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Science: both creepy and wonderful

Y’all know I love a good murder. Well, here’s a weird one. Today in Winchester Crown Court, Italian Danilo Restivo was sentenced to never-ever getting out of prison, which is pretty unusual for here. Let’s see if I can’t unpack this and tell it right way around.

Danilo Restivo has a hair fetish. As a result of various Crime Watch type programs, 28 women in Italy and an unspecified number in England positively identified Restivo as the man who had come up behind them in a public place and hacked the bottom few inches of their hair off. Apparently without ever being nabbed for it.

In 2002, while Restivo was living in Bournemouth, he murdered his neighbor across the hall, 48 year old Heather Barnetts. He bludgeoned, stabbed and mutilated the hell out of her. In her right hand, he put a lock of somebody else’s hair. In her left hand, he put a lock of her own hair. When her children, 11 and 14, came home from school and found her body, he came across the hall to comfort them. Nice touch.

It took them eight years to accumulate enough evidence to arrest him. Shortly before he was charged, it occurred to Italian authorities that a friend of Restivo’s had disappeared seventeen years ago on the way to meet him at a church in Potenza.

Yep, sure enough, there was sixteen-year-old Elisa Claps’ mummified body in the loft of the church (that’s sixteen years alive, seventeen dessicating in the attic). Exactly like Barnett — bludgeoned and mutilated, pants at half mast, bra cut away, somebody else’s hair in her hand. He’s headed to Italy to stand trial for that one.

A strange enough murder case on its own, but here’s what made it post-worthy:

Five years after Ms Barnett’s death, in 2007, a scientific breakthrough gave the inquiry hope.

Dr Stuart Black, of the University of Reading, undertook chemical and isotope analysis of the hair strands, which represented nine months’ growth.

The results revealed the owner was a UK resident who had visited eastern Spain, between Valencia and Almeria, or the Marseille to Perpignan area of southern France, for up to six days, some 11 weeks before the hair was cut.

They then went to the urban area of Tampa, Florida, US, for eight days some two to two-and-a-half weeks before the hair was cut, and had changed their diet twice in the previous months.

Despite all that, they never identified the owner of the strand of hair in Ms Barnett’s right hand, but — holy shit, did you know they could get that level of detail from a strand of hair now? I know they’ve identified the country of origin from the bones in several stone age burials around here, also from isotopes, but jeeeeeezus that’s specific.

I’d love to know what isotopes are unique to urban Tampa, and how they get in your hair.


Comment from Can’t hark my cry
Time: July 1, 2011, 12:27 am

Creepy, really. Sure, it’s nice to know that they can do that level of analysis if it will help identify a dead person–but apparently it hasn’t done that. And, um, I’m not sure I’d be real happy about having that kind of analysis done on my hair during my lifetime. It’s. . .invasive.

Comment from J.S.Bridges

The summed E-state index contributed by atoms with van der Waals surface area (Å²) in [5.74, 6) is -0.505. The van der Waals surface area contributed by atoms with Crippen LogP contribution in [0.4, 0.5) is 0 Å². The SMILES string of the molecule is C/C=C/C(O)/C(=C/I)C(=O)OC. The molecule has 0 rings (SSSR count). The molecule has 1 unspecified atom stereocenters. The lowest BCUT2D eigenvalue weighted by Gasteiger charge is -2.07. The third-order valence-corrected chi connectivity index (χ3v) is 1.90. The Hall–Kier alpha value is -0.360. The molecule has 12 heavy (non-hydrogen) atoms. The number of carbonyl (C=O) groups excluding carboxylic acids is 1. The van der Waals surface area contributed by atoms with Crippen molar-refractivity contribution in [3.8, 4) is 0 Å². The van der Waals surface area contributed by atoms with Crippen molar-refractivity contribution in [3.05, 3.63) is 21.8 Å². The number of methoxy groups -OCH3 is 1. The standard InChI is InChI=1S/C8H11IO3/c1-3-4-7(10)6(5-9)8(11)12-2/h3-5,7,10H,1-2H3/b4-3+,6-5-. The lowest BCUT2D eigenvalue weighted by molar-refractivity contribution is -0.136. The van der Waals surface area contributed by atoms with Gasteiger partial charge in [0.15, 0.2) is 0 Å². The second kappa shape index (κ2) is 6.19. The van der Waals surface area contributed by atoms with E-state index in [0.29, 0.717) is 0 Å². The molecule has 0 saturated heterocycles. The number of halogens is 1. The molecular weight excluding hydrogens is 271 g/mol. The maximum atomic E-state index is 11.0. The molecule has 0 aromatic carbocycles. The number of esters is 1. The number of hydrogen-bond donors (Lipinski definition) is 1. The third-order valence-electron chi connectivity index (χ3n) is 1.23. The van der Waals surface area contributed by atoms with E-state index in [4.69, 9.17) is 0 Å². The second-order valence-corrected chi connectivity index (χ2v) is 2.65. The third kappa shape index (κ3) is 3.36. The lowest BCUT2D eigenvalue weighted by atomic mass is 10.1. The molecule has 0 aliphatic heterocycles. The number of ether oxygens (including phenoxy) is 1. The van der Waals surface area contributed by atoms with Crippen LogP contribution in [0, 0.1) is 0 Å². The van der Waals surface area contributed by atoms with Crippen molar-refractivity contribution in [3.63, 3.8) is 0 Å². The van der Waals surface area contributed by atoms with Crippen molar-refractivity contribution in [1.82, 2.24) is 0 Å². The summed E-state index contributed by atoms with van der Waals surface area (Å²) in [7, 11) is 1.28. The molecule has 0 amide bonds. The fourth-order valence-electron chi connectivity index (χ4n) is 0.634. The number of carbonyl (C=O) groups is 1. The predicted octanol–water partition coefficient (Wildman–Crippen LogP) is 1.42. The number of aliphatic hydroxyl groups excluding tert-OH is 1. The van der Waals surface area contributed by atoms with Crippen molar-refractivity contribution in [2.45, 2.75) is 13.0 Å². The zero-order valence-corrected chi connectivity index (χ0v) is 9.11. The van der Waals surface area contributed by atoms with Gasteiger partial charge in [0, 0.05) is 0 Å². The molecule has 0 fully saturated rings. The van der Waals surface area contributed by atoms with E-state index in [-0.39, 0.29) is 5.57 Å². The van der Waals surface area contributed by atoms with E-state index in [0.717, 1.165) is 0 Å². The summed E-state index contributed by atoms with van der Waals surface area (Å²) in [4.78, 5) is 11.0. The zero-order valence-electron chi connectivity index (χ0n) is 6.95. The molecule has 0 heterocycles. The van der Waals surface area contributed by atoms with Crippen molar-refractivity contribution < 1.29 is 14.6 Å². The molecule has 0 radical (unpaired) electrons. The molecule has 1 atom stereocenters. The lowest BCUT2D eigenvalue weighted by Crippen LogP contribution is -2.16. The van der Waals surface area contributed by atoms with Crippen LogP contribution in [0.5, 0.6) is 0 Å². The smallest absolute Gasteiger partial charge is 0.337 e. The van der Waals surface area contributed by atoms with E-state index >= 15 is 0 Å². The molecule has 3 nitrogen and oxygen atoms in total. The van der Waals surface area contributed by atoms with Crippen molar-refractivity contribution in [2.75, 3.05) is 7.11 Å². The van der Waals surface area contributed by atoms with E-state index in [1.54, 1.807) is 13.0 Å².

Time: July 1, 2011, 2:17 am

Maybe some of those isotopes have something to do with sea-salt, which often contains trace elements that can be pretty geographically-specific. Just a guess…

Could also be some of the other minerals in coastal areas that end up in local food – again, just a guess.

Apparently, hair strands (being a long series of linked dead hair-cells) can carry a record of what has been ingested or otherwise absorbed by the body growing the hair for a long time back. The last time I had a job-applicant drug test, it was through collection of a hair sample – and I had to list any from a prepared list of prescription drugs I was taking on a current basis, as an exclusionary measure.

Comment from Stark Dickflüssig
Time: July 1, 2011, 4:40 am

It’s a good thing there aren’t a bunch of massive computer databases out there simply oozing with analytic power that could potentially form a precise map of every single place you’ve been for your entire life based on casually collected information.

Comment from Mark Matis
Time: July 1, 2011, 1:51 pm

You might want to google “tesilying”. It is a fairly good descriptor for a lot of claims such as this.

Given KNOWN samples of DNA (where the providers of the samples ABSOLUTELY KNOW the source, and whether it is from the “suspect” or not), results of DNA analysis are abysmal. And almost ALWAYS err in the direction described by “testilying”.

Of course, that same term is also used to describe much other testimony presented by a prosecutor. Best info I have says even judges and prosecutors estimate that 20% of prosecution testimony is “testilying”. And THAT estimate is by those who most benefit from it and are therefor likely to underestimate the magnitude of same.

Comment from Mrs. Compton
Time: July 1, 2011, 5:33 pm

I hear that’s why Britney Spears cut all her hair off when they were having a custody dispute.

Comment from jdub
Time: July 12, 2011, 2:17 pm

My guess would by gypsum or some other slightly radioactive byproduct of phosphate manufacturing. There’s a HYOOGE phosphate port in Tampa, big railheads and everything, and a bunch of great big gypsum stacks.

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